Lost boys in Little Eyolf

  • Olivia Noble Gunn


This chapter uses the figure of the lost boy to analyse Ibsen’s dramatisation of replacement in Little Eyolf. After Eyolf drowns, his mother proposes to bring poor children up from the shore to live in his rooms. Little Eyolf thus contains the vertical idealism and seaside-to-heights landscape common to several Ibsen plays. I argue, however, that Eyolf’s mother proposes a secondary, figurative drowning in the bourgeois home and in the ambiguous currents of replacement. Lost boys such as Peter Pan and Eyolf are made by doubled loss: first death following neglect; then loss of their indefinite status as a dead child in favour of definite recuperation as the dead child. Lost boys escape, yet are imprisoned by adult fantasies of innocence that refuse the radical limits of death.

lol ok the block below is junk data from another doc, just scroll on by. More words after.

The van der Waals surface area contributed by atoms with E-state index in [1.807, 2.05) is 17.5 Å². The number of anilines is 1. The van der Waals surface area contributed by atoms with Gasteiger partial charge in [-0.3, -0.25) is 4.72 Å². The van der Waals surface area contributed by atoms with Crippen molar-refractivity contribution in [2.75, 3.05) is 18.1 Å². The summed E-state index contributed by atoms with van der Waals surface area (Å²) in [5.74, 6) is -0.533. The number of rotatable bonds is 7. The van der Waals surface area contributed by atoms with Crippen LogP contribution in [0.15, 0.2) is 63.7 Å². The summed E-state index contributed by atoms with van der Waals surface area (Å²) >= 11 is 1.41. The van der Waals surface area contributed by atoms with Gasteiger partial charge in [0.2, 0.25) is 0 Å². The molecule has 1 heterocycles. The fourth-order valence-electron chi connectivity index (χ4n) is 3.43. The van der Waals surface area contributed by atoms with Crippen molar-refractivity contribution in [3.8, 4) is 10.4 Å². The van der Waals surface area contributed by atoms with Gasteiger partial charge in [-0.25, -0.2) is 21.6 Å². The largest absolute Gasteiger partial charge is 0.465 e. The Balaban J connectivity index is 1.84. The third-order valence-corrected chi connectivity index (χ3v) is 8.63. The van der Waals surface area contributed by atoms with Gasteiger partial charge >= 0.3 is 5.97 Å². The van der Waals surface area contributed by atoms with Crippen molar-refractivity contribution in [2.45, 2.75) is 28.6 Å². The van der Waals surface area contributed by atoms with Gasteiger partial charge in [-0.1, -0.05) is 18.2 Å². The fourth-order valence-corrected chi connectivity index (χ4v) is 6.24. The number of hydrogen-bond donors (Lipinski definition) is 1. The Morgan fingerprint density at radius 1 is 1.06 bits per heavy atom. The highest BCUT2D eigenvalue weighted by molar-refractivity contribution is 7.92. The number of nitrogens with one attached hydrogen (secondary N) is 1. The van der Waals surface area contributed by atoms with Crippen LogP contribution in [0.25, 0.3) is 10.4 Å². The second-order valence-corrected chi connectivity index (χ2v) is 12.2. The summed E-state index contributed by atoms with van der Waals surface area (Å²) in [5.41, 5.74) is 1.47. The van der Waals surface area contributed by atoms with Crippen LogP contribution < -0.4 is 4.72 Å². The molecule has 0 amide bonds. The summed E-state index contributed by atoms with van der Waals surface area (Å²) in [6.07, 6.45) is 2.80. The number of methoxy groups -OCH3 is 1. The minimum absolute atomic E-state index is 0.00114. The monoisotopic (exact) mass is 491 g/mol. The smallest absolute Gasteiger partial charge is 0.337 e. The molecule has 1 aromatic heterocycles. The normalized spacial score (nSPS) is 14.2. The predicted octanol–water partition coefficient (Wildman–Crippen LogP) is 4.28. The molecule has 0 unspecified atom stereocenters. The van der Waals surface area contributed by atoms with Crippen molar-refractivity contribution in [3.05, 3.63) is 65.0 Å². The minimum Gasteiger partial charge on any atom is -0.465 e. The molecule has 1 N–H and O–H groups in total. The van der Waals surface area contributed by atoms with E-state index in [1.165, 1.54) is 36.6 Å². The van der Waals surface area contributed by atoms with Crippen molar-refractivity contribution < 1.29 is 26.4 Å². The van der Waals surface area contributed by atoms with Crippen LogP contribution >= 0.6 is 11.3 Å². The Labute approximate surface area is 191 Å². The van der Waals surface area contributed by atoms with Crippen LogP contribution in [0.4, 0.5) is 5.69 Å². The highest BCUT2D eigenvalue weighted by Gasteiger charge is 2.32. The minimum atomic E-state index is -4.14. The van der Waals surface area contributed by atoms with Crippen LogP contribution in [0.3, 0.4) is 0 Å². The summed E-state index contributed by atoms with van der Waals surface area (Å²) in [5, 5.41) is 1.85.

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Copyright information

© The Author(s) 2018

Authors and Affiliations

  • Olivia Noble Gunn
    • 1
  1. 1.University of WashingtonSeattleUSA

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